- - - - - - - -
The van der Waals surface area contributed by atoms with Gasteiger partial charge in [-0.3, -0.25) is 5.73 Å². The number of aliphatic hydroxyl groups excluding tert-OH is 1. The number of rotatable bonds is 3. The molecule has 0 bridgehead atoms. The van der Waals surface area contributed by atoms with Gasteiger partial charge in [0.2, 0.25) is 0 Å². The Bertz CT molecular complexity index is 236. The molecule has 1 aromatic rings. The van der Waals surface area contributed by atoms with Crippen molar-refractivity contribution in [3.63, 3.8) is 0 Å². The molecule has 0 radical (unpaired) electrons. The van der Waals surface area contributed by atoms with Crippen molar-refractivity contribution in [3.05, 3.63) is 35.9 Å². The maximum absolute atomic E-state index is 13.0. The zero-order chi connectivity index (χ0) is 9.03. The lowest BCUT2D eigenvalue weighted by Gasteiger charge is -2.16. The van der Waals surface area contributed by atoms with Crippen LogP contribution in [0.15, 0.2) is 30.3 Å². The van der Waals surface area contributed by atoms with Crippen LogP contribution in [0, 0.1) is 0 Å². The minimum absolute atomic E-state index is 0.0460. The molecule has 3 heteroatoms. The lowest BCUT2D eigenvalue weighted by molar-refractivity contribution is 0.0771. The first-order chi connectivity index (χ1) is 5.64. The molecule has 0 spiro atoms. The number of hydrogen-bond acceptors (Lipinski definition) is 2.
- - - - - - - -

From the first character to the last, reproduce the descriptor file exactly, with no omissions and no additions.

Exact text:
The van der Waals surface area contributed by atoms with Gasteiger partial charge in [-0.3, -0.25) is 5.73 Å². The number of aliphatic hydroxyl groups excluding tert-OH is 1. The number of rotatable bonds is 3. The molecule has 0 bridgehead atoms. The van der Waals surface area contributed by atoms with Gasteiger partial charge in [0.2, 0.25) is 0 Å². The Bertz CT molecular complexity index is 236. The molecule has 1 aromatic rings. The van der Waals surface area contributed by atoms with Crippen molar-refractivity contribution in [3.63, 3.8) is 0 Å². The molecule has 0 radical (unpaired) electrons. The van der Waals surface area contributed by atoms with Crippen molar-refractivity contribution in [3.05, 3.63) is 35.9 Å². The maximum absolute atomic E-state index is 13.0. The zero-order chi connectivity index (χ0) is 9.03. The lowest BCUT2D eigenvalue weighted by Gasteiger charge is -2.16. The van der Waals surface area contributed by atoms with Crippen LogP contribution in [0.15, 0.2) is 30.3 Å². The van der Waals surface area contributed by atoms with Crippen LogP contribution in [0, 0.1) is 0 Å². The minimum absolute atomic E-state index is 0.0460. The molecule has 3 heteroatoms. The lowest BCUT2D eigenvalue weighted by molar-refractivity contribution is 0.0771. The first-order chi connectivity index (χ1) is 5.64. The molecule has 0 spiro atoms. The number of hydrogen-bond acceptors (Lipinski definition) is 2.